Wednesday, January 18, 2012

Flood control blueprint a sea change in California's Central Valley

An editorial in the Sacramento Bee: If California is to help protect the Central Valley from floods over the next half century, it can't just place Band-Aids on the Valley's current system of levees, dams, weirs and bypasses.

Fortunately, the state Department of Water Resources, under Director Mark W. Cowin, seems to recognize this reality. In releasing a draft of the Central Valley Flood Protection plan a few weeks ago, DWR has acknowledged the state must make strategic changes to the system to protect lives and property, prepare for climate change and marry flood control with habitat and recreational concerns.

Best of all, the DWR report makes clear that flood control is not just a Central Valley responsibility. The state's transportation system, its seat of government, its agricultural industries and its water delivery system could be dangerously disrupted by a devastating flood.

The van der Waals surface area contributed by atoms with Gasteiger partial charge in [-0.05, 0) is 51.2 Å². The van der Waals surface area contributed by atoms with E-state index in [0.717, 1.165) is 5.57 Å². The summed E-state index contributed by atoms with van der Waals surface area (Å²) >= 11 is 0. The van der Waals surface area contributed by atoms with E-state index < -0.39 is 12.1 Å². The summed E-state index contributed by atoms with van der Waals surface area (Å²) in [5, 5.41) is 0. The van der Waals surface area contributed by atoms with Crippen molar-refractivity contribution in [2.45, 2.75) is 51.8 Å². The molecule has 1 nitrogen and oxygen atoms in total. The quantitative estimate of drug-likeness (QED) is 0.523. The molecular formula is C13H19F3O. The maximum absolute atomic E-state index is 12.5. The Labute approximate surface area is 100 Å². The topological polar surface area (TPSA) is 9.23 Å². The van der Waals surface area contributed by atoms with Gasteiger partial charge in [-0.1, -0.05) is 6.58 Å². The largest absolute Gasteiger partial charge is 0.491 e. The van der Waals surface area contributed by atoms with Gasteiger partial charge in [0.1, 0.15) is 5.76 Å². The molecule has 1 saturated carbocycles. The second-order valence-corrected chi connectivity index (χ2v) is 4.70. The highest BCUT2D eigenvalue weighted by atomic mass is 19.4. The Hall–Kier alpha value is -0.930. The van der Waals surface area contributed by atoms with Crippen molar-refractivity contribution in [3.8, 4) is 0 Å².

"The state is also responsible for responding to emergencies and public threats," says the report. "Thus, it is in the state's interest to invest funds proactively to avoid and mitigate for known risks."

More of a framework for action than a detailed list of recommendations, the DWR report floats a number of ideas that have long been discussed by engineers but not pushed in a real way. These include expanding the Yolo Bypass to handle stronger flows expected in the future. It also mentions creating two new bypasses, in the south Delta and beside the Feather River, to relieve pressure points in the system....

A retouched image of the confluence of the Feather and Yuba rivers, near Yuba City, California, from Yuba_City_CA_From_Air.jpg, work by Shannon1, Wikimedia Commons, under the Creative Commons Attribution 3.0 Unported license

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